'Remember, remember the the 5th of November!" HAPPY GUY FAWKES DAY

Rhee’s Husband Loses Power Grab in Sacramento, as Voters Say No

MiSiS GOES DOWN, DATA LOST. Cortines apologizes + offers most important lesson-learned. “Back up and save your work!”



CORTINES ON DEASY'S 2014-15 LAUSD BUDGET: "I think somebody drank the Kool-Aid and we didn’t look down the road...”



BIG OUTSIDE MONEY IN SCHOOL BOARD ELECTIONS: Not just here, it's (Cue The Beatles) Here, There & Everywhere |

"If voting changed anything, they'd make it illegal." - Emma Goldman


RIP (...but laugh on) #TomMagliozzi #EndAlz The rest of us need to get in our Dodge Darts + MGAs and GO VOTE!

EVENTS: Coming up next week...
Budget, Facilities, and Audit Committee - November 13, 2014

Start: 11/13/2014 1:00 pm
*Dates and times subject to change. ________________________________________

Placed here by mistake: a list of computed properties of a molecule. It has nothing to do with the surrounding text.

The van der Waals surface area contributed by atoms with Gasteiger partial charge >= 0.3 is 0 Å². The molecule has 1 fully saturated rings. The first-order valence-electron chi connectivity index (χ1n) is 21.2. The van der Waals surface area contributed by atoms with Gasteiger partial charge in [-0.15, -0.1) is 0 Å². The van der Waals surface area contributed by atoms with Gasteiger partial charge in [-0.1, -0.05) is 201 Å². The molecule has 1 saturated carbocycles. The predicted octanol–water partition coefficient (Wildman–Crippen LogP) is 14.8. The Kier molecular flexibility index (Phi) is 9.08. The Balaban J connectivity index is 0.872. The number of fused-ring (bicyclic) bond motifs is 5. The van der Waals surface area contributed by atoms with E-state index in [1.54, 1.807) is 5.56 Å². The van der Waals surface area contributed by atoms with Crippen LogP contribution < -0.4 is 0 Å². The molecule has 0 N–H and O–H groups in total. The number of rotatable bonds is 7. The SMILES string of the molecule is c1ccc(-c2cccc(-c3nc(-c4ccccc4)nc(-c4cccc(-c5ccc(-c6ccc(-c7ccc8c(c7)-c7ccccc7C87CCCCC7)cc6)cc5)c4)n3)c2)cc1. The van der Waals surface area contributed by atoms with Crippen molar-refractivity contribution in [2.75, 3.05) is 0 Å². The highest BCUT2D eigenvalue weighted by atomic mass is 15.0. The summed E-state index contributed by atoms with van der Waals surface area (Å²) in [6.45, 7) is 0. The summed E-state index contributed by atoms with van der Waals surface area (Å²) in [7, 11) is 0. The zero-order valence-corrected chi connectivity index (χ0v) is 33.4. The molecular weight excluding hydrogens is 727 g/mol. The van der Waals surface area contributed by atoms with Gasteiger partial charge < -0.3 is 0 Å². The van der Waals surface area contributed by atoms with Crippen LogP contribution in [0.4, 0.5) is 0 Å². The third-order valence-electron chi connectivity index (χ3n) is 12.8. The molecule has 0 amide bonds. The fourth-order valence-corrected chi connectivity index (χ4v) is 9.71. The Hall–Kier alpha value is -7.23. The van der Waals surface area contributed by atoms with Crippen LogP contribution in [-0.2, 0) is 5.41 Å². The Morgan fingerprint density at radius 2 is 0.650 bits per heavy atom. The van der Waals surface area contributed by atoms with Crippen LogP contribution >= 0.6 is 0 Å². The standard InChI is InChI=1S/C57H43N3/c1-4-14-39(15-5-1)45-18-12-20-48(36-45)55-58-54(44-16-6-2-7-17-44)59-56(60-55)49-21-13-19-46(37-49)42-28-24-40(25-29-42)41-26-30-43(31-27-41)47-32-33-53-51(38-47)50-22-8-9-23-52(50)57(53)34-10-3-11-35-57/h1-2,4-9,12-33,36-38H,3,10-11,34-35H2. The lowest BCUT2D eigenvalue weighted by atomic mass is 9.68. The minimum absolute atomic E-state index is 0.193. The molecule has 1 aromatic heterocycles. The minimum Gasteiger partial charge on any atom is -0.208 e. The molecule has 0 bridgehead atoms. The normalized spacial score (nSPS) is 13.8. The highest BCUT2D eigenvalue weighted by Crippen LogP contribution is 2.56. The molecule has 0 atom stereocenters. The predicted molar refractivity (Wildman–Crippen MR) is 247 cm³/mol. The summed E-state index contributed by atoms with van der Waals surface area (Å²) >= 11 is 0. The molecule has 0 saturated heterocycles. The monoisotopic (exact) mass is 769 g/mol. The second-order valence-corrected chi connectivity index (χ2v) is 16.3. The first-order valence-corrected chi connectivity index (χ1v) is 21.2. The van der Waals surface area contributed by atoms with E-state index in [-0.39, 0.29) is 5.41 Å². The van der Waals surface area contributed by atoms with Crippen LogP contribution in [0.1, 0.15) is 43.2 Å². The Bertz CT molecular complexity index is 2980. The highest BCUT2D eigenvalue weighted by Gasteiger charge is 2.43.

Phone: 213-241-5183
Phone: 213-241.8700


What can YOU do?
• E-mail, call or write your school board member: • 213-241-6386 • 213-241-6180 • 213-241-5555 • 213-241-6382 • 213-241-6388 • 213-241-6385 • 213-241-6387
...or your city councilperson, mayor, the governor, member of congress, senator - or the president. Tell them what you really think! • Find your state legislator based on your home address. Just go to: • There are 26 mayors and five county supervisors representing jurisdictions within LAUSD, the mayor of LA can be reached at • 213.978.0600
• Call or e-mail Governor Brown: 213-897-0322 e-mail:
• Open the dialogue. Write a letter to the editor. Circulate these thoughts. Talk to the principal and teachers at your local school.